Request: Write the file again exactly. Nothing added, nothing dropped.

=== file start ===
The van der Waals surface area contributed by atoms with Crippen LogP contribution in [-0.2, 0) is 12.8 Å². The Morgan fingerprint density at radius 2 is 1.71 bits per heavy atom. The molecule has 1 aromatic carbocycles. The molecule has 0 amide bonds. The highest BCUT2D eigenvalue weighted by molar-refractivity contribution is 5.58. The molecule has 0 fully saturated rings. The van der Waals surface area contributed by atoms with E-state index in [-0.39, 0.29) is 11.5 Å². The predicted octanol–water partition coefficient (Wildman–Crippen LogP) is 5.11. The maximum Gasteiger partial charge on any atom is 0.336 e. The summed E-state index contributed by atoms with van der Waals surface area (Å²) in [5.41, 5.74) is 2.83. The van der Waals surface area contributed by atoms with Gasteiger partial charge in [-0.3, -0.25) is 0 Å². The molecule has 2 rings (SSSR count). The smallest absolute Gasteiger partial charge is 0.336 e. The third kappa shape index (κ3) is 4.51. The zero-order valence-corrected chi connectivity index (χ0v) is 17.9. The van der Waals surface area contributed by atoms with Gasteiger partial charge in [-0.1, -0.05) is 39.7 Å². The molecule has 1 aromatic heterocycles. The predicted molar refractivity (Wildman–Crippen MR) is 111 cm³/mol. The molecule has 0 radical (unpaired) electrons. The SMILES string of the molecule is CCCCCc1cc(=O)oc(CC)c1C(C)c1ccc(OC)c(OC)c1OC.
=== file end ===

The van der Waals surface area contributed by atoms with Crippen LogP contribution in [-0.2, 0) is 12.8 Å². The Morgan fingerprint density at radius 2 is 1.71 bits per heavy atom. The molecule has 1 aromatic carbocycles. The molecule has 0 amide bonds. The highest BCUT2D eigenvalue weighted by molar-refractivity contribution is 5.58. The molecule has 0 fully saturated rings. The van der Waals surface area contributed by atoms with E-state index in [-0.39, 0.29) is 11.5 Å². The predicted octanol–water partition coefficient (Wildman–Crippen LogP) is 5.11. The maximum Gasteiger partial charge on any atom is 0.336 e. The summed E-state index contributed by atoms with van der Waals surface area (Å²) in [5.41, 5.74) is 2.83. The van der Waals surface area contributed by atoms with Gasteiger partial charge in [-0.3, -0.25) is 0 Å². The molecule has 2 rings (SSSR count). The smallest absolute Gasteiger partial charge is 0.336 e. The third kappa shape index (κ3) is 4.51. The zero-order valence-corrected chi connectivity index (χ0v) is 17.9. The van der Waals surface area contributed by atoms with Gasteiger partial charge in [-0.1, -0.05) is 39.7 Å². The molecule has 1 aromatic heterocycles. The predicted molar refractivity (Wildman–Crippen MR) is 111 cm³/mol. The molecule has 0 radical (unpaired) electrons. The SMILES string of the molecule is CCCCCc1cc(=O)oc(CC)c1C(C)c1ccc(OC)c(OC)c1OC.